- By Joshua Keating
Joshua Keating is associate editor at Foreign Policy and the editor of the Passport blog. He has worked as a researcher, editorial assistant, and deputy Web editor since joining the FP staff in 2007. In addition to being featured in Foreign Policy, his writing has been published by the Washington Post, Newsweek International, Radio Prague, the Center for Defense Information, and Romania's Adevarul newspaper. He has appeared as a commentator on CNN International, C-Span, ABC News, Al Jazeera, NPR, BBC radio, and others. A native of Brooklyn, New York, he studied comparative politics at Oberlin College.
In between warnings of the impending race war, I see Drudge Report is prominently touting the headline "UN appoints Zimbabwe dictator Robert Mugabe new envoy for tourism…" If true, this is some high-quality red meat for U.N.-bashers. Unfortunately, it doesn’t really seem to be true.
The headline links to a Guardian story with the slightly more ambiguous headline, "Robert Mugabe asked to be UN ‘leader for tourism’."
Improbable as it seems, the Zimbabwean president, who is widely accused of ethnic cleansing, rigging elections, terrorising opposition, controlling media and presiding over a collapsed economy, has been endorsed as a champion of efforts to boost global holidaymaking.
Despite that fact Mugabe, 88, is under a travel ban, he has been honoured as a "leader for tourism" by the UN’s World Tourism Organisation, along with his political ally, Zambian president Michael Sata, 75. The pair signed an agreement with UNWTO secretary general Taleb Rifai at their shared border at Victoria Falls on Tuesday.
The story quotes several opposition figures decrying the fact that Mugabe has been named an "ambassador," but also notes that "UNWTO said it had not appointed Mugabe to any formal position but acknowledged he would receive an open letter like other heads of state who have joined its leaders for tourism campaign."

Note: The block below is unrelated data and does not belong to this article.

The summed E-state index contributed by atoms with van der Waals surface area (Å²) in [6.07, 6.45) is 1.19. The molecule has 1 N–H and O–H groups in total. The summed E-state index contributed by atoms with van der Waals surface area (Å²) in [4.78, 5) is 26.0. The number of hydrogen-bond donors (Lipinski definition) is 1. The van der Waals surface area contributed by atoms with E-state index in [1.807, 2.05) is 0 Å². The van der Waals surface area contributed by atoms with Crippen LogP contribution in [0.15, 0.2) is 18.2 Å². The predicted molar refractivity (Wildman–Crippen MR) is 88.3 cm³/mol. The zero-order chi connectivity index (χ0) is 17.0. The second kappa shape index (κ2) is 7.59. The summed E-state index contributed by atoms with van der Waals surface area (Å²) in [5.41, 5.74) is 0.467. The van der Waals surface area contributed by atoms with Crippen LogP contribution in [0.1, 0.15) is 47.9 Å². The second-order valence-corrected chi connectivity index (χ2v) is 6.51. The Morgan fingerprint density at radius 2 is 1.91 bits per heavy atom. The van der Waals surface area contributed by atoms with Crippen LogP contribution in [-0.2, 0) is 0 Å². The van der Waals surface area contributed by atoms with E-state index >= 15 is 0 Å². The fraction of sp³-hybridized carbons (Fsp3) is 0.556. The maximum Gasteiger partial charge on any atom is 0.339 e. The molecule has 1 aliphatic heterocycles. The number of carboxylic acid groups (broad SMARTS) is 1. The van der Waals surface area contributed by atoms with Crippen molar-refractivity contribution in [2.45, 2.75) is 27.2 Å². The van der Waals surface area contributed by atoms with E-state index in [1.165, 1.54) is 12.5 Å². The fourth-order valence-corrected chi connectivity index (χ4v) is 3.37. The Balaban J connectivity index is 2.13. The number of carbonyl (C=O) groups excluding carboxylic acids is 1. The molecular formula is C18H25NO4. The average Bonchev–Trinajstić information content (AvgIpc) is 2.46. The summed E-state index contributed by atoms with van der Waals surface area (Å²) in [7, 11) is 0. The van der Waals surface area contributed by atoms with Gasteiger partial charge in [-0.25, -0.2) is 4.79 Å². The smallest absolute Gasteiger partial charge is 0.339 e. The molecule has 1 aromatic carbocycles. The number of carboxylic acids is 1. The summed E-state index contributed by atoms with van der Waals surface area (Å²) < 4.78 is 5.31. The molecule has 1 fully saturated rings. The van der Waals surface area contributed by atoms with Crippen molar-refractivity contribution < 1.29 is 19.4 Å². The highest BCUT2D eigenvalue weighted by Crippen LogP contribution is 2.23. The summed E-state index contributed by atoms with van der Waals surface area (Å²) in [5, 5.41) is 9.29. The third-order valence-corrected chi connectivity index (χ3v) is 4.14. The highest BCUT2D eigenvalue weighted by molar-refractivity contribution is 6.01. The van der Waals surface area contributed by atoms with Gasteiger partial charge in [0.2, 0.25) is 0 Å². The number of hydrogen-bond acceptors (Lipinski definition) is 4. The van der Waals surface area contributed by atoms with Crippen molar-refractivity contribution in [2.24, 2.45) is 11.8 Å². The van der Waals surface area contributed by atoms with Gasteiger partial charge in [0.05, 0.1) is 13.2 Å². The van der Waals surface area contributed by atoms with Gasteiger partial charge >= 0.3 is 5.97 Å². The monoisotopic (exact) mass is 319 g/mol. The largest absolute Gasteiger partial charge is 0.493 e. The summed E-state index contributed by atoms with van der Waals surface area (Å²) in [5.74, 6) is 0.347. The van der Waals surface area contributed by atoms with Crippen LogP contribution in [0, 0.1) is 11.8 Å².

Is this really such an honor? Here’s how the UNWTO describes the "leaders for tourism" program:
UNWTO and WTTC will present an Open Letter to Heads of State and Government worldwide, highlighting the importance of Travel and Tourism. In turn, Heads of State and Government will accept this letter in acknowledgement of the relevance of travel and tourism in facing today’s global challenges.
Dozens of other heads of state, from countries including Mexico, South Africa, China, Ireland,Indonesia, Malaysia, Republic of Korea,Colombia, Kenya, Kazakhstan, Hungary, Burkina Faso, Armenia, Romania, Mozambique, Azerbaijan, Brunei, Thailand, Georgia, Myanmar, Vietnam, Phillipines, Seychelles, Serbia, Greece, Tunisia, and Gambia have signed on to the UNWTO’s "golden book of tourism" already. In other words, not a particularly exclusive list.
There’s a legitimate argument to be made that a leader like Mugabe shouldn’t be invited to participate in such a program at all, or that the U.N. shouldn’t be encouraging tourists to visit countries like Zimbabwe, but "Robert Mugabe signs on to boilerplate U.N. agreement on promoting tourism" doesn’t have quite the same ring to it.
In fact, the initial source of the "ambassador" claim seems to be the state-owned and not particularly reliable Herald newspaper in an article quoting the country’s own tourism minister. But now, thanks to the Guardian, then Drudge, and now FoxNews.com, Newser and others, the Mugabe regime’s propaganda version of events has acquired a veneer of truthiness. Gotta love the Internet news cycle.